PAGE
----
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close this bookCommunity Emergency Preparedness: A Manual for Managers and Policy-Makers (WHO, 1999, 141 p.)
close this folderChapter 5 Training and education
View the documentIntroduction
View the documentA systematic approach to training
View the documentPublic education
View the documentSummary
View the documentReferences

A systematic approach to training

The systems approach to training is a process for developing appropriate, effective, and efficient training programmes. Table 26 summarizes the steps in the process.

Analysing training needs

The objectives of the training needs analysis in emergency management are to:

- describe allocated tasks;
- determine those tasks that an organization’s personnel are capable of undertaking;
- determine which personnel require further training.

For any task there are desirable levels of skills and knowledge that will ensure that it will be performed correctly. Techniques for determining desirable levels of knowledge and skill may include (1):

- identifying competence required;
- vulnerability assessment;
- emergency planning;
- exercises;
- analysis of emergency operations.

Techniques for determining existing levels of knowledge and skill may include (1):

- skills audit;
- exercises;
- analysis of emergency operations.

A comparison between desirable and existing levels of knowledge and skill will indicate the training needs.

Table 26. The systems approach to traininga




1. Analyse training need

· The job is analysed and task performances, together with task conditions and standards, are listed
· Training needs, and their priorities, are listed

· A list of task performances, conditions, and standards
· A schedule of training and priorities

2. Design training

· Training is designed to suit the results of job analysis
· Training objectives and assessments are written and placed in logical sequence

· Sequenced set of training objectives and tests

3. Develop instruction

· Instructional methods and media are chosen
· Course programme and content are compiled
· The instruction is trialled and amended until it is successful

· A programme of instruction has been successfully trialled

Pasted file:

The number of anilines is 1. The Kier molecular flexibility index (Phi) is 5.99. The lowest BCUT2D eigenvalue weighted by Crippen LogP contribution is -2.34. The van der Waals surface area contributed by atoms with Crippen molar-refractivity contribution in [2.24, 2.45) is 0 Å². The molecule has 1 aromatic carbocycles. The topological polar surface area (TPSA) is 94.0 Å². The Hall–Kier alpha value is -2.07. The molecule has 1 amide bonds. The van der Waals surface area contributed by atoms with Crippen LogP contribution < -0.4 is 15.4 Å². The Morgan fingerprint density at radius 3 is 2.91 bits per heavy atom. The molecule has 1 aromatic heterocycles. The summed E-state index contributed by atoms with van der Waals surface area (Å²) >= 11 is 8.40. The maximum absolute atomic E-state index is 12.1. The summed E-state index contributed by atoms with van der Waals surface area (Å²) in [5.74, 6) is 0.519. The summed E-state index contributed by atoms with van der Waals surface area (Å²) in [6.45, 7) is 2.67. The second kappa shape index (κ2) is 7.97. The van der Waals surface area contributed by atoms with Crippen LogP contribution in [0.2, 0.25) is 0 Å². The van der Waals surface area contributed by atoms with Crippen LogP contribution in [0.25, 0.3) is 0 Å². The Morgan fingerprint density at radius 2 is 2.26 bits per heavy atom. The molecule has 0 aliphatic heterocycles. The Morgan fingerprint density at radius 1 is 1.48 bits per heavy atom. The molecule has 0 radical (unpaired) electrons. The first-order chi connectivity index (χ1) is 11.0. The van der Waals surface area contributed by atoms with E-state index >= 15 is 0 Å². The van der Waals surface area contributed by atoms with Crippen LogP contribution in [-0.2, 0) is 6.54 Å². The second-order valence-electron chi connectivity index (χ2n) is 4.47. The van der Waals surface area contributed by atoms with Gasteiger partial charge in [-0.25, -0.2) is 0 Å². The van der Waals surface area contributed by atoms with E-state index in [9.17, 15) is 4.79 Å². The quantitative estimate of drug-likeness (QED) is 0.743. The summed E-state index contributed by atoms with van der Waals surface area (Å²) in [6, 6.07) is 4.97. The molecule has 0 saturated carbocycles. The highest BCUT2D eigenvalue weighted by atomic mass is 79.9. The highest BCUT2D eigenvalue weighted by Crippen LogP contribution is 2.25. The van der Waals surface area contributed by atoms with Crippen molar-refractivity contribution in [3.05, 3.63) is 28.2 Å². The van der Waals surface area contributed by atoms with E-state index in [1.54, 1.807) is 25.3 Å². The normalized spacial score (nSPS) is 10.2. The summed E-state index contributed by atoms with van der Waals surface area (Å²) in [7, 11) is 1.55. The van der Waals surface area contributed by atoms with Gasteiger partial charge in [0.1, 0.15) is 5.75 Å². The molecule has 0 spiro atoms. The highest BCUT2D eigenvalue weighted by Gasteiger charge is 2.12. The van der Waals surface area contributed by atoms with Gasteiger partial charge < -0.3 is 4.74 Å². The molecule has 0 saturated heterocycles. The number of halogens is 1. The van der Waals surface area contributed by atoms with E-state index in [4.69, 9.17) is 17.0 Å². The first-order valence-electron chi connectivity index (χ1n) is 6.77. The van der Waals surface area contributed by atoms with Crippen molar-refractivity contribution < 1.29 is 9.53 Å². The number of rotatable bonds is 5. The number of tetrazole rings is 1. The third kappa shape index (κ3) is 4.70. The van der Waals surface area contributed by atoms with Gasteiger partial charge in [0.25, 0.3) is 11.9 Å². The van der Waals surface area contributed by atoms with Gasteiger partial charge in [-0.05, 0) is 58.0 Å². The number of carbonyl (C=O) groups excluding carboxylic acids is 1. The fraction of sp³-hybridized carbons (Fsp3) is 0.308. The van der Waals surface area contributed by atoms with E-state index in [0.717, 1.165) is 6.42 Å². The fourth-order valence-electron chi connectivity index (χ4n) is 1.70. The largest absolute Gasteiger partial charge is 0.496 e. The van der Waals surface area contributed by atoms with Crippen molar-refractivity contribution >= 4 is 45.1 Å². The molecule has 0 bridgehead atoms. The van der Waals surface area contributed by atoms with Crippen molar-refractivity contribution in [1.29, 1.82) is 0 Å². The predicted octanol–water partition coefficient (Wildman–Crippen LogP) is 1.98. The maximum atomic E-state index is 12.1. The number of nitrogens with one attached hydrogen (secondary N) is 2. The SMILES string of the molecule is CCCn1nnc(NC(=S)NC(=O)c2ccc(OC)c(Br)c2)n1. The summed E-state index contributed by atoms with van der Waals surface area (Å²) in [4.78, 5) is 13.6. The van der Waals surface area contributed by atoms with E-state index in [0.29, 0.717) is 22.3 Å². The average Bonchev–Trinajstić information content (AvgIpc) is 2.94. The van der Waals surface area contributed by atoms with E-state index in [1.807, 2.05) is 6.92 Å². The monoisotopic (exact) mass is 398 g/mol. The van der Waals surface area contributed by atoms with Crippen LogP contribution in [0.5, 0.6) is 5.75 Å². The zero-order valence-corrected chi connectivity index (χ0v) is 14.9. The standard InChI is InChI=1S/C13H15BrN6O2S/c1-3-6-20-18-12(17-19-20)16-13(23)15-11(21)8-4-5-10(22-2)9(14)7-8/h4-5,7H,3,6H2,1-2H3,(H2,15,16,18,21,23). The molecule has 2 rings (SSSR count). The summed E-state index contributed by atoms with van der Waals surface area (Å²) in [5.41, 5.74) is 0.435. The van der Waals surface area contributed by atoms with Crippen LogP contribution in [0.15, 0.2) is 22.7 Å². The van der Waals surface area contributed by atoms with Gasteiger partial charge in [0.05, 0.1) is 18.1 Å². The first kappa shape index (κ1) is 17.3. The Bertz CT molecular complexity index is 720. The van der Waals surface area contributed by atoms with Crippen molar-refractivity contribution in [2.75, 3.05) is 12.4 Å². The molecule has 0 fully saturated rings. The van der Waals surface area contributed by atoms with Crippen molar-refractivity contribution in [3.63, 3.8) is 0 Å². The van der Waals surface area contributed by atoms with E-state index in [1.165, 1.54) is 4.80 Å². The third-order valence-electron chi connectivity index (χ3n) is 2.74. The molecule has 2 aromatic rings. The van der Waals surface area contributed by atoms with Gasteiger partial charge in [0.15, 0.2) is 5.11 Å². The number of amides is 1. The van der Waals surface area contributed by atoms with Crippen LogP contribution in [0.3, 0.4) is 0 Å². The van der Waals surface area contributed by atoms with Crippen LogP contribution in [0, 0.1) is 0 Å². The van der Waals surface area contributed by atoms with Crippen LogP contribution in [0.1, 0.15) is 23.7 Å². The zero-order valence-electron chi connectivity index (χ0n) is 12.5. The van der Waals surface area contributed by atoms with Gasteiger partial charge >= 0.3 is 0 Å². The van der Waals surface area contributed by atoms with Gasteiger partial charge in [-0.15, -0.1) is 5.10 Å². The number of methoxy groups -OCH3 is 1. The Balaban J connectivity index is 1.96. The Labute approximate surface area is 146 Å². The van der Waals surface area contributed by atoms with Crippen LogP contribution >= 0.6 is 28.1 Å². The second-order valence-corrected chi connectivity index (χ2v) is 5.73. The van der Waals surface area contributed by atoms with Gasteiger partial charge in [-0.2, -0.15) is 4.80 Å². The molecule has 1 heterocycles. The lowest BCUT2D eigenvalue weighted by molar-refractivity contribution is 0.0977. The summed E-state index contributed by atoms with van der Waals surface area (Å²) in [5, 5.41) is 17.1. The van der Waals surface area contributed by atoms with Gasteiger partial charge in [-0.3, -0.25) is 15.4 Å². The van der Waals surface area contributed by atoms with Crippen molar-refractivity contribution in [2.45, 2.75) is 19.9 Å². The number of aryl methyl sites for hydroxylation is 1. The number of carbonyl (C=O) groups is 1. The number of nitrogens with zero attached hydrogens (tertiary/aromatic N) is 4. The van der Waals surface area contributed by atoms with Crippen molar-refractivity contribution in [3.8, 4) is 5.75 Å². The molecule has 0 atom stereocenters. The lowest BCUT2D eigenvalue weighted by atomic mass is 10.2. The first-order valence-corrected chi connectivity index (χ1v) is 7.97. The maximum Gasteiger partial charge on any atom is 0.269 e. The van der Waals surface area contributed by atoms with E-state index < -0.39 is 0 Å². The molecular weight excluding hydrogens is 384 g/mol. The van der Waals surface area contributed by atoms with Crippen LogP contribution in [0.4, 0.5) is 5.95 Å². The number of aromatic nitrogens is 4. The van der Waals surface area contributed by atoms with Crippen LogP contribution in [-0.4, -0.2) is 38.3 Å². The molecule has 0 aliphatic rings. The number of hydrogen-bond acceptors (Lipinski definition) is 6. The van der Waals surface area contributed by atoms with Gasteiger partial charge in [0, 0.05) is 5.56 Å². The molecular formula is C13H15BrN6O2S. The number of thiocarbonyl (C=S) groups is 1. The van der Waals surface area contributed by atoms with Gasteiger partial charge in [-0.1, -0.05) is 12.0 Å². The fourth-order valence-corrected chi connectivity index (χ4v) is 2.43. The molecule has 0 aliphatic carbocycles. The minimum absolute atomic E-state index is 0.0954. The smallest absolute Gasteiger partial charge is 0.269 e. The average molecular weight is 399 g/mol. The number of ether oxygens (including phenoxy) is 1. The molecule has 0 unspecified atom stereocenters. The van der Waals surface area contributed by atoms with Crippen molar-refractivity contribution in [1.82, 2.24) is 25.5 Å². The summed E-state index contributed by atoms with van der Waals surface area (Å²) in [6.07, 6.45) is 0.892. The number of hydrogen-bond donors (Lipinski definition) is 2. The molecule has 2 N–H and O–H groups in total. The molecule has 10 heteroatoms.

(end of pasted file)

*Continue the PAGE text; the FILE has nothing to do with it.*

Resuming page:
4. Conduct instruction

· The course is conducted
· Tests are administered
· Initial problems are remedied

· Trainees who have achieved course objectives
· A course modified as necessary

5. Validate training

· Problem areas from 4 and 5 are identified by analysing:

· Validated and successful training

- efficiency - whether best use
- was made of resources to
- achieve objectives
- effectiveness - whether skills
- and knowledge were increased
- appropriateness - the relevance
- of the training received to the
- job

· Training is modified or updated as

· necessary

aReproduced from reference 2 by permission of the publisher, Emergency Management Australia (formerly Natural Disasters Organisation).

Designing training

Training should be based on needs. To design appropriate training it is necessary to develop training objectives that are mandatory, measurable, realistic, and achievable. Training objectives describe the performance required in tasks, and therefore describe what a course participant should be able to do. For example, training objectives in an emergency management course may be based on participants learning to:

- explain how to form an appropriate emergency planning group;

- lead a group in identifying hazards;

- apply a number of methods for describing hazards, the community, and community vulnerability.

Assessment can take a number of forms, such as:

- observation in the workplace by a supervisor;

- demonstration in a structured and practical manner;

- project-based assessment where a relevant project is undertaken on an unsupervised basis;

- simulation of the task, including role-play;

- structured tests (either written multiple-choice, short answer, extended answer, or oral);

- continual assessment of work-based performance.

Developing and conducting instruction

A training or education plan should be developed containing:

- a summary of training and education objectives;
- a programme;
- allocation of responsibility;
- resource requirements;
- delivery modes;
- assessment, validation, and evaluation processes.

Validating training

To validate training, instruments should be developed and implemented for:

- assessment;
- validation;
- evaluation.

Assessment is the measurement of an individual’s current knowledge, skills, and competence, and is a baseline for measuring the effectiveness of training. Techniques may include practical assessment, on-the-job assessment, and examination. Assessment can be performed before and after training.

Validation is the comparison between the outcomes achieved by training and education and the desired outcomes, which determines the appropriateness of the training.

Evaluation is the process of determining the efficiency and effectiveness of a training and education plan. Part of the process is the comparison of outputs and objectives.